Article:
Võ Trân Châu
b. 1986, Vietnam
Born to a family of traditional embroiderers, Võ Trân Châu has inherited an understanding of the language of threads and materials. She works predominantly with textiles, using found fabrics, secondhand clothing, and deeply personal items that reflect the private histories of individuals. These singular narratives are interwoven to explore social, political, and cultural changes that have shaped contemporary society in Vietnam.
The term ‘water-image’, meaning a reflection on water, appears in a poem by Minh Mạng, the second king of the Nguyễn Dynasty (1802–1945). During this monarchy, the king assumed the position of ‘Son of Heaven’ and wore a ceremonial robe called a Long Cổn when offering prayers to heaven on religious occasions. The Nguyễn were the last ruling dynasty of Vietnam, and over a period of 143 years their reign was shadowed by China’s imperial menace, French colonization, and Japan’s fight for territorial power. The dynasty ended with the establishment of Vietnam’s Communist Party when the Nguyễn themselves became civilians.
A number of Nguyen descendants now live with a kind of unresolved inferiority –some live in poverty, some in wealth, while others have scattered from Vietnam to France or former French colonies. For EVA International, Võ Trân presented Water-image (2015), an installation informed by this history. She reimagined the ceremonial gown and recreated the Long Cổn using clothes that have been donated by descendants of the Nguyễn dynasty. By deconstructing and then reconstructing the clothes, not only does she make a new garment but illustrates personal stories to produce a multidimensional history.
Hanging in the air with sleeves outstretched, the garment adopts a position that suggests protection but also implies surrender, resignation, and helplessness. The robe is suspended over a small pond in a confined space – representative of those Nguyễn kings who lived in confined mental and physical spaces, who presided over the entire country, and yet were powerless against manipulation. Alongside the robe, Võ Trân presents a light box depicting the items of clothing that were collected from the Nguyễn descendants. There is a poignant contrast between the lavishness of the past and the frugality of the present that offers further insight into the impact of political and social change on the culture and identity of Vietnam. Võ Trân presents a garment patched together from a number of single pieces, and these remnants reveal a history that continues to extend and multiply.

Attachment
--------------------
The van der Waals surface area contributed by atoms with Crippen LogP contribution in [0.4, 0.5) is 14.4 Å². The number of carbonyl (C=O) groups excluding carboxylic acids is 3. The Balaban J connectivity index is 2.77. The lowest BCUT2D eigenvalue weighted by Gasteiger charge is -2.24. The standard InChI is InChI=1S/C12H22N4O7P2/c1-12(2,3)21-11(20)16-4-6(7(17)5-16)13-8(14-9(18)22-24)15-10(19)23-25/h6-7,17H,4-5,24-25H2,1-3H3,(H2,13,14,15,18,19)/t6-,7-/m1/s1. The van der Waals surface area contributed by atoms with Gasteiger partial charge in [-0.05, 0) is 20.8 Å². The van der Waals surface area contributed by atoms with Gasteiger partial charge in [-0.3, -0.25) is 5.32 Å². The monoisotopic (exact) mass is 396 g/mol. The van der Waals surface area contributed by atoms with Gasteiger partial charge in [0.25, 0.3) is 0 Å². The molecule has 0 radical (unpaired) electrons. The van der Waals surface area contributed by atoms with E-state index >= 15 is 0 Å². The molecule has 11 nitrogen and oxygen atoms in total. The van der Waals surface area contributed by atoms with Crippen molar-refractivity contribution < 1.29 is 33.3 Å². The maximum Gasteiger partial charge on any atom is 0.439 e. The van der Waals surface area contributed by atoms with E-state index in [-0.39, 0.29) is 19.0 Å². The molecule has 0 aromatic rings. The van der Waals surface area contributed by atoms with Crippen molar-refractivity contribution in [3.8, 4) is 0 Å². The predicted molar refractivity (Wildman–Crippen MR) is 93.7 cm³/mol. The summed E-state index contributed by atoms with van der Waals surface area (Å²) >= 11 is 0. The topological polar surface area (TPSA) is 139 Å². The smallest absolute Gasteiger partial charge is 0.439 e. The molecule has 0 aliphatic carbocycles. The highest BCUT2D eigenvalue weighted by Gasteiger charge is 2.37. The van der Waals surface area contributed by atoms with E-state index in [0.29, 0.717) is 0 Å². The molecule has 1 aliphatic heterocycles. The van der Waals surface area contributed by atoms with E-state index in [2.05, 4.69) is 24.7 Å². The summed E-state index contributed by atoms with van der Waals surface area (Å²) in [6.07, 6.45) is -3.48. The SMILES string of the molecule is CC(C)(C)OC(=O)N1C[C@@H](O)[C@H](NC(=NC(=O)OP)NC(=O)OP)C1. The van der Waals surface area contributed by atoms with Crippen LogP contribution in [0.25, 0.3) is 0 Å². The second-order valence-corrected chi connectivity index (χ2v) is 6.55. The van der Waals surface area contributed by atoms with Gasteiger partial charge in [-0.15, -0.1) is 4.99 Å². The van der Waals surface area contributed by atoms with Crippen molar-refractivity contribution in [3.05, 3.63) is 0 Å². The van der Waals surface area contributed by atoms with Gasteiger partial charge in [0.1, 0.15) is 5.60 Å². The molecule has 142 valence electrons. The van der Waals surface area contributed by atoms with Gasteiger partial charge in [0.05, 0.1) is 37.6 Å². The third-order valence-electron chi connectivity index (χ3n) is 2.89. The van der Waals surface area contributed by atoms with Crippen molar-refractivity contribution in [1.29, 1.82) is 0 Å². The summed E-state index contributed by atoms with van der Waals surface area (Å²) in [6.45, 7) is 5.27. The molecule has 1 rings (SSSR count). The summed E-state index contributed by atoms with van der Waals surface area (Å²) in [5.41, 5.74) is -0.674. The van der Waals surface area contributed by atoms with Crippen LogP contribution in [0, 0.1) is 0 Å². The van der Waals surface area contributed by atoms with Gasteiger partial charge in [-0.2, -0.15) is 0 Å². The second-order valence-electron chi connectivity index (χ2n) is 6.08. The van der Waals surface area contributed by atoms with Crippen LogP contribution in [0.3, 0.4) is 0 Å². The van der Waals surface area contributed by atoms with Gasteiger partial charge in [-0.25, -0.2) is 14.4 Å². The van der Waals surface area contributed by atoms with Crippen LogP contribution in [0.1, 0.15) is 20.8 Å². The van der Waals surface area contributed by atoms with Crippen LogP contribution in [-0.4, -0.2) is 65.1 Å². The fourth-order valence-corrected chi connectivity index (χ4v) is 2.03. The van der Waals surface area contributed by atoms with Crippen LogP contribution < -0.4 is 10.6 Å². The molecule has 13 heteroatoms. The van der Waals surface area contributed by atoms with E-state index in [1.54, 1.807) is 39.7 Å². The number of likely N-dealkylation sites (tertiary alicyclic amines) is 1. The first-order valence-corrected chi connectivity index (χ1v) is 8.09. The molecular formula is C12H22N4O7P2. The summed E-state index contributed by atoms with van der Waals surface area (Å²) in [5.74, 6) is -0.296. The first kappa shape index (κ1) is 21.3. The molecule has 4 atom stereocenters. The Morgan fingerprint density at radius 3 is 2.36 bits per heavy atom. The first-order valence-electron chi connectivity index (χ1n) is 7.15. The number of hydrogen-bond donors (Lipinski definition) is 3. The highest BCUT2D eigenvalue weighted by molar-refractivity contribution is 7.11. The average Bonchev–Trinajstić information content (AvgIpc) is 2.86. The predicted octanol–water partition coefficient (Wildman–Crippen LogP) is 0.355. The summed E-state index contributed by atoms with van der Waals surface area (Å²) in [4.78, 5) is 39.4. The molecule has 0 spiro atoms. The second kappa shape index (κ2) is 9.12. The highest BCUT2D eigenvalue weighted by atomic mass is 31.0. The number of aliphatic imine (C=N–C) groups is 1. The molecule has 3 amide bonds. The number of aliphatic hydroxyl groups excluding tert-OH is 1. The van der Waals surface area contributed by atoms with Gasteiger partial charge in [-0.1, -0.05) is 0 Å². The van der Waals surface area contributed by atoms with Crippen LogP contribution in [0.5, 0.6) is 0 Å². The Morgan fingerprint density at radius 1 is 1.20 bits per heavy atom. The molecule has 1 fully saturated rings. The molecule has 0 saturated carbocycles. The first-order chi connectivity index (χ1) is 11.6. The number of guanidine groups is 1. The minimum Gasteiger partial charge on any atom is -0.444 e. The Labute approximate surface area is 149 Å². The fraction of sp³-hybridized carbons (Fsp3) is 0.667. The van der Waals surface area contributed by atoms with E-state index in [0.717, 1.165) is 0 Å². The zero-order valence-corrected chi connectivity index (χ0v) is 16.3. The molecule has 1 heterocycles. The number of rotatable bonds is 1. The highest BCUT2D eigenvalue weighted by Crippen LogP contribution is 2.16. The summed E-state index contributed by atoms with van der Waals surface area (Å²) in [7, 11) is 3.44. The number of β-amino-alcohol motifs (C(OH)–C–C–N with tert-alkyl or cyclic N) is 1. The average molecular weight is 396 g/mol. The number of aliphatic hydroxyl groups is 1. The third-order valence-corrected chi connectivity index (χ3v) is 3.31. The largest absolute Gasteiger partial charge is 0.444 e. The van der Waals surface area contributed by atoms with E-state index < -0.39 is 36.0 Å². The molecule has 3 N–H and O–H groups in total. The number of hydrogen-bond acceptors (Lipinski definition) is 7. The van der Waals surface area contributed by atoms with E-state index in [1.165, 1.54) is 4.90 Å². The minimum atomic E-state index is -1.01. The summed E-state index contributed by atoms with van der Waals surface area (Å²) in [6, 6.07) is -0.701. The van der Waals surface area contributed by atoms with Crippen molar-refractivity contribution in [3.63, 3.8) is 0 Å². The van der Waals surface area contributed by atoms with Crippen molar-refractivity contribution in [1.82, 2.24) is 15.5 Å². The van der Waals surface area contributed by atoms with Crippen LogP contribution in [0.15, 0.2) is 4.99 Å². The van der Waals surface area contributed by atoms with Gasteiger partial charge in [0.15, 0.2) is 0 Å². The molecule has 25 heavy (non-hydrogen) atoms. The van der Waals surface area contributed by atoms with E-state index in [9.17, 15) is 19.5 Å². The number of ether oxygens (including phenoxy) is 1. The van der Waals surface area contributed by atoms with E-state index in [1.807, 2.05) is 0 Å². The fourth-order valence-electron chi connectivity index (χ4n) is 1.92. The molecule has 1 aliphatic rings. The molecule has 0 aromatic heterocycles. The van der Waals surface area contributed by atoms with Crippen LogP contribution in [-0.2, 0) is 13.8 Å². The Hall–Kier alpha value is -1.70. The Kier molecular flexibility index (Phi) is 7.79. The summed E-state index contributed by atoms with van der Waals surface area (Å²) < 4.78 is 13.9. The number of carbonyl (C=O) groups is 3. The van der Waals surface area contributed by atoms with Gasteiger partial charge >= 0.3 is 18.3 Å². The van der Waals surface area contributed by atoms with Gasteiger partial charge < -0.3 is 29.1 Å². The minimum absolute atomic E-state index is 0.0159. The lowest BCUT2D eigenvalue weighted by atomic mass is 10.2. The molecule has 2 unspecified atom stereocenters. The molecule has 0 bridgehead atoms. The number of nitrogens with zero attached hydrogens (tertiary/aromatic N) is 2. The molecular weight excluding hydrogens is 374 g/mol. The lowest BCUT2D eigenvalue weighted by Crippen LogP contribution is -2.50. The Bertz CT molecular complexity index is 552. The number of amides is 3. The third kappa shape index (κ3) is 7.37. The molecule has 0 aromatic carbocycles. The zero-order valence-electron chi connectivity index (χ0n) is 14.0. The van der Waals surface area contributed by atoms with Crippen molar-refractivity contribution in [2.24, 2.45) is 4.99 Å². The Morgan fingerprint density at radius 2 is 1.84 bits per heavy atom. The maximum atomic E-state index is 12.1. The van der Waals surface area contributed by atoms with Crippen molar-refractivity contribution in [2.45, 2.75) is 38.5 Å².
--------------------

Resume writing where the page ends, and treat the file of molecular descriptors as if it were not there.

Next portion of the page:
Võ Trân Châu graduated at Fine Art University of Ho Chi Minh City, Vietnam. In her work, she pays special attention to the interactions, relationships, and connections between individuals. This involves not only human relationships but those between human and living organisms. Võ Trân’s most recent exhibitions include: Tracing (2015), Saigon Domaine, Ho Chi Minh City; Black fog (2015), Nhà Sàn Collective, Hanoi; March: Art Walk (2015), Sao La, Ho Chi Minh City; Petit and Smooth (2014), Nhasan Studio, Hanoi; Born from the Land (2012), Sàn Art, Ho Chi Minh City; and My Sister (2011), Sàn Art, Ho Chi Minh City.
(Text: EVA 2016, Still (the) Barbarians, catalogue)
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